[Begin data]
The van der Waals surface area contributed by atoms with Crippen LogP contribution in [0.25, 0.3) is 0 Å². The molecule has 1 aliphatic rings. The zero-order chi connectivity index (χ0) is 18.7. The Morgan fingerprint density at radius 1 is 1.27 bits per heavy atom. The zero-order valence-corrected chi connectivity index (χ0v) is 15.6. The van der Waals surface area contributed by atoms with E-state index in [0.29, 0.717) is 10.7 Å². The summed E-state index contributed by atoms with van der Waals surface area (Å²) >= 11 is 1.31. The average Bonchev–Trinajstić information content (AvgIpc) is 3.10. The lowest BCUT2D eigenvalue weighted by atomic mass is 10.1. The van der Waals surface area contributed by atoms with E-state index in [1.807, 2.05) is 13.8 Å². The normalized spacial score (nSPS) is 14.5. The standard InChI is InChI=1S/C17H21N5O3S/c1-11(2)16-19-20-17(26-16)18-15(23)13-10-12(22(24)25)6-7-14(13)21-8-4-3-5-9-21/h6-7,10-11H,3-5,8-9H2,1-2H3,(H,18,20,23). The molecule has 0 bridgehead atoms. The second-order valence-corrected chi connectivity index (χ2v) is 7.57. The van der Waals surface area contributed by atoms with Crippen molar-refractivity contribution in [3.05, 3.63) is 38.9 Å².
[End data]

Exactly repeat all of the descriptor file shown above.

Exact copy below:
The van der Waals surface area contributed by atoms with Crippen LogP contribution in [0.25, 0.3) is 0 Å². The molecule has 1 aliphatic rings. The zero-order chi connectivity index (χ0) is 18.7. The Morgan fingerprint density at radius 1 is 1.27 bits per heavy atom. The zero-order valence-corrected chi connectivity index (χ0v) is 15.6. The van der Waals surface area contributed by atoms with E-state index in [0.29, 0.717) is 10.7 Å². The summed E-state index contributed by atoms with van der Waals surface area (Å²) >= 11 is 1.31. The average Bonchev–Trinajstić information content (AvgIpc) is 3.10. The lowest BCUT2D eigenvalue weighted by atomic mass is 10.1. The van der Waals surface area contributed by atoms with E-state index in [1.807, 2.05) is 13.8 Å². The normalized spacial score (nSPS) is 14.5. The standard InChI is InChI=1S/C17H21N5O3S/c1-11(2)16-19-20-17(26-16)18-15(23)13-10-12(22(24)25)6-7-14(13)21-8-4-3-5-9-21/h6-7,10-11H,3-5,8-9H2,1-2H3,(H,18,20,23). The molecule has 0 bridgehead atoms. The second-order valence-corrected chi connectivity index (χ2v) is 7.57. The van der Waals surface area contributed by atoms with Crippen molar-refractivity contribution in [3.05, 3.63) is 38.9 Å².